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UK leads the G20 in clean growth

Sep 12, 2017

  • PwC analysis shows UK decarbonising at the fastest rate among G20 countries last year
  • Carbon intensity of the UK economy fell by 7.7% in 2016 as a result of a decline in coal consumption, improved energy efficiency and moderate economic growth
  • The UK outperforms China, the US and other EU countries, in reducing carbon intensity on average since 2000

The UK is strongly outperforming its peers within the G20 according to PwC’s Low Carbon Economy Index (LCEI). The new analysis reveals that in 2016, the UK achieved a decarbonisation rate of 7.7% - almost three times the global average of 2.6% and putting it at the top of our LCEI table (see below).

Jonathan Grant, Director of Climate Change and LCEI co-author at PwC, commented:

“Our initial LCEI analysis shows the UK hitting impressive decarbonisation rates compared with other major countries.  The UK led the world in the industrial revolution and is now leading the low carbon revolution.”

Claire Perry, Minister of State for Climate Change and Industry said:

“This report confirms the UK is leading the world in the fight against climate change and highlights the results of our efforts to phase out dirty coal power while investing in renewable technologies and energy efficiency. 

“The Government recognises there is still work to do. The upcoming Clean Growth Plan will outline our ambitious plan for reducing emissions in key sectors, while taking advantage of opportunities to grow the economy throughout the 2020s.”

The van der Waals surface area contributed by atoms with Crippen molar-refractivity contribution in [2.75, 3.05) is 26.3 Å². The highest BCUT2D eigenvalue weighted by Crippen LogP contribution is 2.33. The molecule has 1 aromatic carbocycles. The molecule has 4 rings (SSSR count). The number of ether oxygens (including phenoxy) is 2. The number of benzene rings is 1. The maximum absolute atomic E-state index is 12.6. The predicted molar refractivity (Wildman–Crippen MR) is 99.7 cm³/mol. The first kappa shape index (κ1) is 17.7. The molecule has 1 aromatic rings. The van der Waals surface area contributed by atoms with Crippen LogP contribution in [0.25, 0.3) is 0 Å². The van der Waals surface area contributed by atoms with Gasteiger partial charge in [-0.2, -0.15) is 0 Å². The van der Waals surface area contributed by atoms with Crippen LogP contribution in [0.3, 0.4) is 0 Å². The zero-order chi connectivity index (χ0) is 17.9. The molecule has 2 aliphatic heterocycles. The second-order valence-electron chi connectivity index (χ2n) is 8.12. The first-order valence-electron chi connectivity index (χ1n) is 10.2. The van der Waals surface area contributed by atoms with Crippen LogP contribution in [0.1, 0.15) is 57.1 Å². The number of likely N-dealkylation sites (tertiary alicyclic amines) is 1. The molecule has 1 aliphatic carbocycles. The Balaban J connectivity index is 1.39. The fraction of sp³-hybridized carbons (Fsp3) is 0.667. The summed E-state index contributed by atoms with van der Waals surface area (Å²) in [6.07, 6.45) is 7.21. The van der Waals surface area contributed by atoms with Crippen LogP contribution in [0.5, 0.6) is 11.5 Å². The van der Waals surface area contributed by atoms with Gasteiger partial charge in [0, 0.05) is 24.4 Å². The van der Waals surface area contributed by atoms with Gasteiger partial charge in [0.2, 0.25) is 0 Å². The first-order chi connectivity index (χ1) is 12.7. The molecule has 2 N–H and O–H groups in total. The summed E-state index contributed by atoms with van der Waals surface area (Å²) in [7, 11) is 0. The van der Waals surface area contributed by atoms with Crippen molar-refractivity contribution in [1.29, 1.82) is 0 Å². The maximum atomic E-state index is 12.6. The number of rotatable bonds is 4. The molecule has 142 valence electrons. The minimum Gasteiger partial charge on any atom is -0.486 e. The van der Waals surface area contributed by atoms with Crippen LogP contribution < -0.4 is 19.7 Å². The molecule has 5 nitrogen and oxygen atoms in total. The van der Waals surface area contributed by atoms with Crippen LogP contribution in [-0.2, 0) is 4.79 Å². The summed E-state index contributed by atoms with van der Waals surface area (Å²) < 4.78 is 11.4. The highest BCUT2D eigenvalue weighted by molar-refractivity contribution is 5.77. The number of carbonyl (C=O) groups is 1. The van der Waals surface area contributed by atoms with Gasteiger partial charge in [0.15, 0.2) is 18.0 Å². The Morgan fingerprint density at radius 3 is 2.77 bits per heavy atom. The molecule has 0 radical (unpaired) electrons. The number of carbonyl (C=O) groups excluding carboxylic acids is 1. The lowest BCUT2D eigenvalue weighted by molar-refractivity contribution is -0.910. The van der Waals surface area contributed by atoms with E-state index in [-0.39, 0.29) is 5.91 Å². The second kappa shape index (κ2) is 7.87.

Now in its ninth year, the Low Carbon Economy Index tracks G20 countries’ progress in reducing the carbon intensity of their economy– i.e. energy-related greenhouse gas emissions per million dollars of GDP. 

Country Change in carbon intensity 2015-2016 Annual average change in carbon intensity 2000 - 2016 Change in energy related emissions 2015-2016 Real GDP growth (PPP) 2015-2016 Carbon intensity (tCO2 / $m GDP) 2016
UK -7.7% -3.7% -6.0% 1.8% 142
China -6.5% -2.7% -0.2% 6.7% 431
G7 -2.9% -2.2% -1.4% 1.5% 237

Initial results show the UK continued to make progress in 2016 despite uncertainties around Brexit and the implications for the UK’s climate change commitments.

The UK has reduced its energy related emissions in 2016 by 6%, driven largely by a dramatic fall in coal consumption, while maintaining GDP growth of 1.8%.

  • Energy demand fell by 1.4% due to continued improvements in energy efficiency in buildings, vehicles and appliances.
  • The most important factor accounting for the fall in carbon intensity is the reduction in coal consumption, which halved in 2016. However the shift last year was away from coal and towards natural gas – two thirds of the energy gap was filled by another fossil fuel. Coal now represents just 7% of UK’s energy consumption, down from 23% in 2012. 

China, the world’s largest emitter, reduced its carbon intensity by 6.5% and is ranked second in the Index.

Trends this century

According to the LCEI analysts, the UK also leads the G20 in having the highest average decarbonisation rate since 2000. The carbon intensity of the UK has fallen this century by 3.7% a year on average, the highest of the G20 countries. The rate achieved is significantly better than the average reductions needed by countries to meet their national Paris targets (or Nationally Determined Contributions - NDCs).